Beard Length: Nick Offerman
Showers Taken: 17
Beers Drank: 69
Bears Spotted: 16
Zero Days: 5
The big highlight for me in making it into Virginia was being able to meet up with my good friends Garth and Lissa Callaghan. They would be the first friends from the “real world” to make the trip to come see me from there home near Richmond, VA. Lissa had mentioned to me early on that they had friends who lived near the trail and I would be able to spend the night with them as well. The caveat was that for the timing to work, I needed to pound out some HUGE mileage days.
Over arguably the hardest stretch of trail this far, I covered 104 miles in four days. But it was absolutely 110% worth it, because at the end of that fourth day, I met Mike and Sharon Eller.
Lissa had grown up with Sharon and they have been best friends for decades. She arranged for them to pick me up at the road crossing of VA 56 and had sent me Sharon’s phone number. I sent her a text introducing myself and told her that I would most likely be getting to the gap around 6pm. Honestly, I was quite proud of myself with the prediction and finished the 27 mile day at 5:54. Just as I sat my pack down on a rock, a blue truck pulled into the parking lot no more than 15 seconds after I had arrived.
A man and woman both stepped out of the truck, and the man yelled, “Handy Man?” And this was my first introduction to Mike and Sharon Eller.
After profusely apologizing for my horrid stench and muddy legs as I clamored into Mike’s immaculate Ford, we took off towards their home. They graciously did not inundate me with questions when I first arrived. It was like being in a wonderland when they showed me the guest bedroom I would stay in, handed me towels for a shower, and Mike went downstairs to put burgers on the grill; it was incredible.
Now clean and a stomach full of two burgers, homemade potato salad, fresh fruit, and Sharon’s phenomenal frozen strawberry pie, we began to talk about the trail. I welcomed all of their questions and enjoyed speaking about my experiences and daily routines. But what piqued my interest, was their immense curiosity on how they could help other hikers along the trail. Over the course of my stay with the Eller’s I learned more and more about what wonderful people they were.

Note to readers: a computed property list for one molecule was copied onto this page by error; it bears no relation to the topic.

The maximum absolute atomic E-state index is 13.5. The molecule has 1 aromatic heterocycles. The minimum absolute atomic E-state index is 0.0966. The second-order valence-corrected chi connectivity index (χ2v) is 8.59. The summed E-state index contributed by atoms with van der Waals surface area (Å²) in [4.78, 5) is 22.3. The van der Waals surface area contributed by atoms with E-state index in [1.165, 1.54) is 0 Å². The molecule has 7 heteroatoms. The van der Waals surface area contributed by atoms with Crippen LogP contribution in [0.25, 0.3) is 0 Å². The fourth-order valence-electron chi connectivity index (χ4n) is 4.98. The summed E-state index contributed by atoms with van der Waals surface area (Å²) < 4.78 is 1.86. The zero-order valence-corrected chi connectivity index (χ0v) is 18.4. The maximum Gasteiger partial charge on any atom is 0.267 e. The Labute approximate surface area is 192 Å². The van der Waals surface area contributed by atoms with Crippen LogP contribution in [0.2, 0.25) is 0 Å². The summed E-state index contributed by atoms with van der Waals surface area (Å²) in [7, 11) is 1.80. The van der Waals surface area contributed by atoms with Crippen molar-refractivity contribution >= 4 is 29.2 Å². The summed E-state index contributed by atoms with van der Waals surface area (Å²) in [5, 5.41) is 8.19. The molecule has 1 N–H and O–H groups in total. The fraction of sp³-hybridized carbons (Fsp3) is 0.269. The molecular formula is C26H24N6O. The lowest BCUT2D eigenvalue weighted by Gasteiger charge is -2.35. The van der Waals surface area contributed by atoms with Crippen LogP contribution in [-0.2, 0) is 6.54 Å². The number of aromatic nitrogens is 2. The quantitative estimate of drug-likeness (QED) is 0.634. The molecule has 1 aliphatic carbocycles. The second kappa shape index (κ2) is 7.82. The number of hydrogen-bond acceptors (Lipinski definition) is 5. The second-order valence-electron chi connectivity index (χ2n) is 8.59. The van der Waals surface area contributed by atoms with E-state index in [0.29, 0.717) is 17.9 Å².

When Garth and Lissa came the next day, I was over the moon. This is one of those days I had been looking forward to since the start of the hike. It was phenomenal to rest, relax, and catch up with two really great friends. After lunch we went to Devil’s Backbone Brewery in Rosedale, VA. This brewery features a delicious brew called the Mile 842 IPL (it’s at mile 842 on the AT), but that’s the least they do to cater to hikers. Additionally, they offer free onsite camping for thru-hikers and a massive hiker breakfast each morning. But I wouldn’t have to camp, because the Eller’s offered to host me another night; they even hosted Red Stripe for a night too.
When the two of us set off for Waynesboro, VA the next day we said our goodbyes to Mike and Sharon. As we hiked through the day, the clouds rolled in and it began to rain the hardest I have seen on trail so far. Lightning was almost directly overhead and the thunder was the loudest I have heard in my life. For the first time on trail, as the wind whipped and leaves blew off the trees around me, I was frightened of the weather on the trail. When we emerged from the woods to the road crossing to secure a hitch into Waynesboro, guess who was there: Mike and Sharon Eller. Mike had been watching the weather forecast over the area and began to worry that we were in the worst of the storm. So him and Sharon got in the truck and waited at Rockfish Gap until myself and Red Stripe arrived to make sure we were ok. They brought us towels to dry off and drove us into town.
And again as a reminder, I have only known the Eller’s for four days of my life. If you ever need to be refreshed on the kindness of humanity, go take a walk on the Appalachian Trail. However, I would argue that Mike and Sharon are exceptional, and if there was such an award, I would nominate them for Trail Angels of the year.